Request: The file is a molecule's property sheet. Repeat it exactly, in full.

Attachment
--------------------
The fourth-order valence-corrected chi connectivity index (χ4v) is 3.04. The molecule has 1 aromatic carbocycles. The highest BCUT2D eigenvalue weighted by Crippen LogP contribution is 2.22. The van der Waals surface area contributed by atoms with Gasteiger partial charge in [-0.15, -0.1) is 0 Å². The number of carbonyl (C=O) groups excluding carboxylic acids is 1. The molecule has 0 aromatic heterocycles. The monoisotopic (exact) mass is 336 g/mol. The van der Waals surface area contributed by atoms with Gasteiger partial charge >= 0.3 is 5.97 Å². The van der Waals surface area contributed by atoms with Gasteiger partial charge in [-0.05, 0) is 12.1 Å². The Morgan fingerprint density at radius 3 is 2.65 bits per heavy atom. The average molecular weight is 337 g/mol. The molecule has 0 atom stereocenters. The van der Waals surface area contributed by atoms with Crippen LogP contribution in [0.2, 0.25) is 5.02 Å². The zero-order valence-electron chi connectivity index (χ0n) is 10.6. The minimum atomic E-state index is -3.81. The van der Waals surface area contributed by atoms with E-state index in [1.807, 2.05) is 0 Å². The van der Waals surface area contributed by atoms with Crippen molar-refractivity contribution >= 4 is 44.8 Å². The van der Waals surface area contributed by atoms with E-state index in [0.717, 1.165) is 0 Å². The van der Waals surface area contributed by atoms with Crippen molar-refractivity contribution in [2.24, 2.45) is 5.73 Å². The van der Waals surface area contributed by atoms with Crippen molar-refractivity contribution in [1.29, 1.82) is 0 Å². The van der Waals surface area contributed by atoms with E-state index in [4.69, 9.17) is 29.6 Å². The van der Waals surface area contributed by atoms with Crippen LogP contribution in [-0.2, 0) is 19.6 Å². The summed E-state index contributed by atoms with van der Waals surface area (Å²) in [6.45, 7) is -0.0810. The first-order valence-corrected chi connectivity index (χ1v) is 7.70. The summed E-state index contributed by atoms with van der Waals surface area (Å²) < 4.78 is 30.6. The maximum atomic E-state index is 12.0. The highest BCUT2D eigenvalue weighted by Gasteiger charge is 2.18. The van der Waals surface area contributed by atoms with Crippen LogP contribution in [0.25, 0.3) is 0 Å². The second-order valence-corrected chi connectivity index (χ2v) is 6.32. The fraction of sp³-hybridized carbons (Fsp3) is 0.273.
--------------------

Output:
The fourth-order valence-corrected chi connectivity index (χ4v) is 3.04. The molecule has 1 aromatic carbocycles. The highest BCUT2D eigenvalue weighted by Crippen LogP contribution is 2.22. The van der Waals surface area contributed by atoms with Gasteiger partial charge in [-0.15, -0.1) is 0 Å². The number of carbonyl (C=O) groups excluding carboxylic acids is 1. The molecule has 0 aromatic heterocycles. The monoisotopic (exact) mass is 336 g/mol. The van der Waals surface area contributed by atoms with Gasteiger partial charge >= 0.3 is 5.97 Å². The van der Waals surface area contributed by atoms with Gasteiger partial charge in [-0.05, 0) is 12.1 Å². The Morgan fingerprint density at radius 3 is 2.65 bits per heavy atom. The average molecular weight is 337 g/mol. The molecule has 0 atom stereocenters. The van der Waals surface area contributed by atoms with Crippen LogP contribution in [0.2, 0.25) is 5.02 Å². The zero-order valence-electron chi connectivity index (χ0n) is 10.6. The minimum atomic E-state index is -3.81. The van der Waals surface area contributed by atoms with E-state index in [1.807, 2.05) is 0 Å². The van der Waals surface area contributed by atoms with Crippen molar-refractivity contribution >= 4 is 44.8 Å². The van der Waals surface area contributed by atoms with E-state index in [0.717, 1.165) is 0 Å². The van der Waals surface area contributed by atoms with Crippen molar-refractivity contribution in [2.24, 2.45) is 5.73 Å². The van der Waals surface area contributed by atoms with Crippen molar-refractivity contribution in [1.29, 1.82) is 0 Å². The van der Waals surface area contributed by atoms with E-state index in [4.69, 9.17) is 29.6 Å². The van der Waals surface area contributed by atoms with Crippen LogP contribution in [-0.2, 0) is 19.6 Å². The summed E-state index contributed by atoms with van der Waals surface area (Å²) in [6.45, 7) is -0.0810. The first-order valence-corrected chi connectivity index (χ1v) is 7.70. The summed E-state index contributed by atoms with van der Waals surface area (Å²) < 4.78 is 30.6. The maximum atomic E-state index is 12.0. The highest BCUT2D eigenvalue weighted by Gasteiger charge is 2.18. The van der Waals surface area contributed by atoms with Crippen LogP contribution in [0.25, 0.3) is 0 Å². The second-order valence-corrected chi connectivity index (χ2v) is 6.32. The fraction of sp³-hybridized carbons (Fsp3) is 0.273.